cm_cameron's WE3 #1 - TPB review

Imagine What PETA Would Do In A Situation Like This


Homeward Bound + Wall•E + Gundam + Rambo = WE3

Did that pop culture math equation get you all kinds of excited? If yes, you can stop reading this review now. Chances are, you're going to like this book a lot, even if you disregard the social commentary present in it. If curiosity is more the feeling your experiencing now, continue on and decide what to do with the book after reading the review.

So, for those of you still here, the basic premise of WE3 is simple. The government, in an attempt to alleviate the need for human involvement on the battlefield, takes former household pets and turns them into intelligent killing machines. As if that wasn't enough, they also stick them into weaponized mech suits. Unfortunately for the higher ups, the animals escape the facility they were created in and start making a B-line for a place called "Home" with the military in hot pursuit. The story combines the central motivation of the Homeward Bound movies with the endearingly limited vocabulary of Wall•E to make the animals likeable, the mech suits of the Gundam anime (as well as countless others) to make the animals awesome, and the brutality of movies like Rambo to make them terrifying. It's a strange combination that works really well.

Character dynamics are played out in much the way you would expect them too. The dog is stubbornly determined, the cat is angry and distrustful, and the rabbit is spastic. Each character fits into the role you would naturally expect them to fill, but that's not a bad thing. The three animals interact in a way that's entertaining on multiple levels. At times it's funny, and other times it's sad, but it all feels genuine and that's incredibly impressive given that that's accomplished when the three main characters have about two dozen words in their collective vocabulary.

WE3 does a great job of showing us a terrifying scenario play out using cute and cuddly animals. Each peaceful scene carries the weight of three friends that, despite their intelligence, are merely pawns in a global game of chess looking for a safe place to hide on the board. Conversely, each action scene shows just how violent and scary the world can be, all the more enforcing the appeal of running away from it all. Both portions of the story compliment the other continuously until its conclusion. It makes for a very powerful story overall.


While most people will pick up this book because of it's premise, it's likely that they'll finish it for its art. For starters, the overall look of the book is great. The art looks fantastic and it gels with the visual theme of the book wonderfully. Be warned though, this is NOT a book for kids, or anyone even remotely squeamish. I can easily imagine as many people throwing the book down in disgust because of the art as those who keep reading the book because of it. Shock value and brutality are two of the points used in this book to illustrate just how far the government in this story is willing to go, so the violence isn't mindless or pointless, but it's still easy to see the visuals of this book not resonating with everyone.

If you can get passed that though, you'll see quite a few interesting uses of panel structure. I won't spoil them here, nor will I say that they're all successes, but they are different and will likely get you thinking about what else can be done with panels when put into the right hands. Also of note is the opening portion of the story. The letterer of the book has about as much to do here as a colorist on The Walking Dead. There are no words, but the art speaks volumes on its own. It's a great example of letting your visuals do the talking, and it's one of the tensest scenes in the whole book.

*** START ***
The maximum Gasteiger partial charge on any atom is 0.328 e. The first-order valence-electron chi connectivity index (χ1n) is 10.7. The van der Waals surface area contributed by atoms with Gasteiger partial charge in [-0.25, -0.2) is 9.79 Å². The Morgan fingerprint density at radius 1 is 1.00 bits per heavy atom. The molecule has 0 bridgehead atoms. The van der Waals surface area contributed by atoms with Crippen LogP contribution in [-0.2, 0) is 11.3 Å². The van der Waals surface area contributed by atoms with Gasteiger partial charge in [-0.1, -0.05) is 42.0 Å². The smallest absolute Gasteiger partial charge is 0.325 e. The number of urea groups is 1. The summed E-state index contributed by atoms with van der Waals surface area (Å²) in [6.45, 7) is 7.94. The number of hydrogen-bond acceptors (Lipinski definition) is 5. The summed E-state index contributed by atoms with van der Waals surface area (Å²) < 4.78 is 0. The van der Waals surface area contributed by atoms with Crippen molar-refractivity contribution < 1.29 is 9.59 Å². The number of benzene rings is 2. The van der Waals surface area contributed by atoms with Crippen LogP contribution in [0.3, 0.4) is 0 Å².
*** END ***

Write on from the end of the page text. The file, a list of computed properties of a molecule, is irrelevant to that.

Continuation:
One of my personal favorite aspects of this book are actually the three covers attached to the three individual issues that make up the story. As cool as it is to see Spider-Man or Batman posing, how much does it really add to the experience of a comic when that's all there is to a cover of one of their books? Here, the three covers could have easily been just the main characters posing, and it probably would have looked pretty dang cool. But instead, we're treated to a very creative set of covers modeled after missing pet fliers. This adds a completely new layer to the story, as we're not just dealing with random animals anymore. We're dealing with the lost pets of young children who're wondering why their best friends haven't come home yet. This is how covers should be used.


While WE3 borrows just about all of its elements from other properties, it combines them in a unique and exciting way to create a vicious and sad story with art that, if not always perfect, is at least commendable for the many different approaches it takes to the standard format. If you can get passed the brutality of it all, this book is well worth your time.

Other reviews for WE3 #1 - TPB

    The value of We3 0

    If you haven't read We3 then you can click HERE for the Vertigo Preview and read my review.   Grant Morrison, praised by many hated by many... but we can agree that there is at least one or two stories from him that we all like.  I would like to believe We3 fits that description as a Grant Morrison books we all can enjoy.  Grant Morrison is a big thinker, with series like The Invisibles he can easily lose reader with its rich research he did for that story to its long list...

    5 out of 5 found this review helpful.

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